I’ve gone some distance for concerts. Tulsa, Oklahoma stands out the most. Last year I almost went to Chicago for a weekend. My most memorable experience, however, takes place in California.
I was living in Sonoma County on campus without a car. I had only been in California for a couple weeks at the longest. Hanson was on tour, but not coming to the West Coast at all. How does that even happen? I fly all the way across the country and they stay on the East Coast and Mid
West to tour, taunting me….
The announcement was made that Hanson would perform in Los Angeles. They would not just do one show, they would do two in one night. An entire acoustic show followed by an electric one. And they were also playing on the Howie Mendel show the night before. (At least, I think it was Howie Mendel. I honestly can’t remember). I know my roommates thought I was insane for wanting to go. Even my mom questions why I still want to see more than one concert per tour. They play the same songs after all. This isn’t always true, though. And it isn’t just the songs I go for. It’s the entire experience that makes me feel like I’m at home even when I’m across the entire country. Once I learned about the shows, my immediate thought was, “How am I going to get to LA?”
There wasn’t even a question whether or not I would go. All I wondered was: how?
And so my adventure began. I bought my tickets before I had a ride there. Worse case scenario, I could hop in the car with a random stranger and risk everything for my first night in The City of Angels, a night of memories and the chance to see my boys three times in two nights .
Did I say worst case scenario? I meant to say, that’s pretty much exactly what I did. I made posts on Hanson community message boards, namely the paid membership side of Hanson.net in search of anyone planning to make the eight hour hike southbound. That’s when I met a fan willing to drive a little out of her way to help me out. It was not happily ever after in friendship-land. I don’t even remember her name. What I do remember is reading Francesca Lia Block books in the backseat; eating Luna bars and listening along to pop music while she and her cousin drove.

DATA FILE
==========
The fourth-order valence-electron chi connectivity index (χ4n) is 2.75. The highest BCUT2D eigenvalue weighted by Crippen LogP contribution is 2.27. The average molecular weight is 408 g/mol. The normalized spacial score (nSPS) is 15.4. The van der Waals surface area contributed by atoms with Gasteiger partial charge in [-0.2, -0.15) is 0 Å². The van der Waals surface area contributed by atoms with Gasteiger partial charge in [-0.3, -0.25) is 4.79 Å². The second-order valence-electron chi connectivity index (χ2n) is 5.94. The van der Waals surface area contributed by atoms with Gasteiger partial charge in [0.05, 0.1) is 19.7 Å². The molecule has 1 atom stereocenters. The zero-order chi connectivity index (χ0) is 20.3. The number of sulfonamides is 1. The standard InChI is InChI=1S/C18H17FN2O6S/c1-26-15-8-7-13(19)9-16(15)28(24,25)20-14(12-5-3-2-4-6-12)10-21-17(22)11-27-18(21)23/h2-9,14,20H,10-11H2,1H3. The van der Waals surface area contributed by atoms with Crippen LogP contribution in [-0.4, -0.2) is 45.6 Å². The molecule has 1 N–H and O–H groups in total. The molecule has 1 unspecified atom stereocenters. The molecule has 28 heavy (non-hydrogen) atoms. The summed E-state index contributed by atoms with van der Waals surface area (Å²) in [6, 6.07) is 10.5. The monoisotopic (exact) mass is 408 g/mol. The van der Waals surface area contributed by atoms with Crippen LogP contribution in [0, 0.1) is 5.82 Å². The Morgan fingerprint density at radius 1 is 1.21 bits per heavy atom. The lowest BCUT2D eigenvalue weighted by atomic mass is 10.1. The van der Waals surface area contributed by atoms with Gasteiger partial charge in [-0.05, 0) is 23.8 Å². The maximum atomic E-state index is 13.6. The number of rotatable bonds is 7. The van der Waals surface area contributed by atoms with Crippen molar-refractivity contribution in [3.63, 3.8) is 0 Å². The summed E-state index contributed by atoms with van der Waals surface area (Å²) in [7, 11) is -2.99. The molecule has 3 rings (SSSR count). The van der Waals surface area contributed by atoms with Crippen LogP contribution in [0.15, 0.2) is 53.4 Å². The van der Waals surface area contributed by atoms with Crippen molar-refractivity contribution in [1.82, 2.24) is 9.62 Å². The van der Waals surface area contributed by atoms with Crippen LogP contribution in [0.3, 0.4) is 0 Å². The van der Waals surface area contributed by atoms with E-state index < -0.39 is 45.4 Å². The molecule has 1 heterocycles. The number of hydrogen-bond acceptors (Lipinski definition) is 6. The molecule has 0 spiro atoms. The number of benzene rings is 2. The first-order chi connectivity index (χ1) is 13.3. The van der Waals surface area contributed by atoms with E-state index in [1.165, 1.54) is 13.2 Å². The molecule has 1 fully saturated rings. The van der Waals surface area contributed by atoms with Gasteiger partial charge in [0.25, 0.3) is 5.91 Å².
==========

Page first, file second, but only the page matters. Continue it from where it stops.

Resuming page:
Los Angeles was utterly amazing. My experience was limited mostly to Sunset Boulevard where the street and I became intimate friends for the first night. Camping outside a venue has never been my idea of a good time, no matter how good the possibility I could get a good spot inside would be. (It wasn’t even an impressively close distance. We were not the only girls sleeping against buildings that night). But I decided the entire situation was great life experience and kept on with the plans.
The day of the show I met some nice girls, ate slices of pizza from a little restaurant down the street and wandered the isles of Hustler. I even bought a coffee drink from the café inside Hustler. I saw the guy who played Alfalfa in the Little Rascals movie (Someone asked him, I didn’t recognize him how many years later….), was flashed some girl-flesh when I asked what a girls’ tattoo was and did an endless amount of waiting, something I’d been so used to from going to shows that spending most of an entire day waiting in line didn’t phase me.
Showtime made the drive, sleeping on a sidewalk, waking up shivering and spending a whole day in line worth it. I even left with the cell phone numbers of Isaac, Taylor and Zac, not to their knowledge. At this point the numbers had started to get passed around the fan-base. My ride drunk dialed them and left them a message of their own concert on their voicemail. The entire experience boiled down to the moment those three guys walked onto the stage and I was home, at last, surrounded by music I adore and people who feel the same way.